Company founders might be more likely to employ the services of a business coach than a master magician to help them with their pitch, but according to one prominent ‘illusionist’, that could be a mistake.
In a recent talk at Google HQ, constructor of the New York Times crossword and ‘magic consultant’ David Kwong explained how some of the key principles magicians use every day can help you persuade business partners, investors and staff to see your point of view.
Kwong is an illusionist who lends his advice to movie producers on the inner workings of the magic scene for films like Now You See Me. He explains that while the best magic tricks look absolutely effortless, just like a good pitch or persuasive argument, they succeed because of preparation.
“It’s not smoke and mirrors, it’s not dancing ladies, it’s forethought and anticipating, it’s planning. I operate in the space between preparation and misdirection,” he says.
Preparation involves laying the groundwork and anticipating how the person in front of you is going to react, he says.
Then, with an understanding that people are more willing to believe in your idea if they think they have some control over it, you are able to lay the foundations to have your audience see things your way.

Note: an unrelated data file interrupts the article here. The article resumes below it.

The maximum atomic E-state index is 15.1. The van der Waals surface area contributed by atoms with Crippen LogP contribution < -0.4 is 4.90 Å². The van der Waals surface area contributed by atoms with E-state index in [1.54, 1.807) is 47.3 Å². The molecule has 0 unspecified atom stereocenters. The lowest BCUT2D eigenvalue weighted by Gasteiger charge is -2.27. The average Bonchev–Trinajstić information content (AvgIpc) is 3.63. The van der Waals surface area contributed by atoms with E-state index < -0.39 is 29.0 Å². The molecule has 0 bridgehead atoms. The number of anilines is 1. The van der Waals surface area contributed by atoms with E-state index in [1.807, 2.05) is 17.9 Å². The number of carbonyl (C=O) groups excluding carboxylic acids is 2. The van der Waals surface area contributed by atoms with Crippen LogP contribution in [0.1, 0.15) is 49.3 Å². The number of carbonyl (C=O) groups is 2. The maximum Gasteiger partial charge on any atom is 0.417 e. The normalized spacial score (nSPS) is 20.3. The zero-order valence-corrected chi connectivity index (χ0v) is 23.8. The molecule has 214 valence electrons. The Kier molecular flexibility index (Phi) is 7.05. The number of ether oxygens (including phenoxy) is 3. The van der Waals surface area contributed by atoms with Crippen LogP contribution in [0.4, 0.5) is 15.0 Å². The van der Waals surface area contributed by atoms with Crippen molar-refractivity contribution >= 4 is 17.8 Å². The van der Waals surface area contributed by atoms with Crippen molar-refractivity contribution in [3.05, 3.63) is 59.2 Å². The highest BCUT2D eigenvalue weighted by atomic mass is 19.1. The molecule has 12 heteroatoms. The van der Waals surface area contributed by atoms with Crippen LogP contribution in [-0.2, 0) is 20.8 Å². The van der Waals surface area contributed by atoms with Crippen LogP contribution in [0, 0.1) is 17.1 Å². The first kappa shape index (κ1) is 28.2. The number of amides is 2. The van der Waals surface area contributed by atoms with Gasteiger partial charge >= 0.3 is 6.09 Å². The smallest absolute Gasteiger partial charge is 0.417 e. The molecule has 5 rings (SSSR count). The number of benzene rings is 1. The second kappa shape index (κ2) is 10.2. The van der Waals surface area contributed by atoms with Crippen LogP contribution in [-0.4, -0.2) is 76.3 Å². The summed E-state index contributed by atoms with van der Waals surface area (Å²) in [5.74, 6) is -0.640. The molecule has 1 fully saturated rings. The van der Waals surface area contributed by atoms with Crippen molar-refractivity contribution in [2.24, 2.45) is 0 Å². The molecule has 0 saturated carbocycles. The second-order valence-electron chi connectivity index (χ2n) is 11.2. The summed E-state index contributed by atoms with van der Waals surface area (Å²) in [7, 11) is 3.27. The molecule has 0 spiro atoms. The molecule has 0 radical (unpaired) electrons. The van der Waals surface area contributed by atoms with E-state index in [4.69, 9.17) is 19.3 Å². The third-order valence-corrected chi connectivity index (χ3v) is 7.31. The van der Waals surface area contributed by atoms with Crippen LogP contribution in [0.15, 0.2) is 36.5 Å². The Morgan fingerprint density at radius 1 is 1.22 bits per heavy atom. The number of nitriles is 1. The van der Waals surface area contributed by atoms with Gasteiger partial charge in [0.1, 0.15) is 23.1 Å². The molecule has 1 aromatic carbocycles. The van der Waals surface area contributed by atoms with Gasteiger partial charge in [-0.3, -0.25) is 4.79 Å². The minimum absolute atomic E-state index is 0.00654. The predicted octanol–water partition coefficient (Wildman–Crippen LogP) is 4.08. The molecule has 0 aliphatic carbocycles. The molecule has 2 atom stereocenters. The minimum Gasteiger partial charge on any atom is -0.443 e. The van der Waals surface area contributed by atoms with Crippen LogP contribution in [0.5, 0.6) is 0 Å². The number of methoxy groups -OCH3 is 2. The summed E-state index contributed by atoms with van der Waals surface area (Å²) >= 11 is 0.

“If you can get an audience believing that they are dictating how a trick goes, they will buy into the illusion more,” Kwong says.
“If you’re trying to sell your product, you’d probably have more success if you’re able to convince the person on the other side of the table that it’s their idea [to support it].”
A key element of many magic tricks is choice-supportive bias, or the concept that once you believe in an idea you will defend it even if conflicting evidence pops up.
“When you have your own idea, you will defend that idea to the death,” Kwong says.
Using examples from history and pulling apart some of his more mind-bending tricks, Kwong explains how anyone can use these principles to ensure they bring whoever they’re talking to into their ideas from the very beginning, rather than simply performing at them.
Watch the full talk below.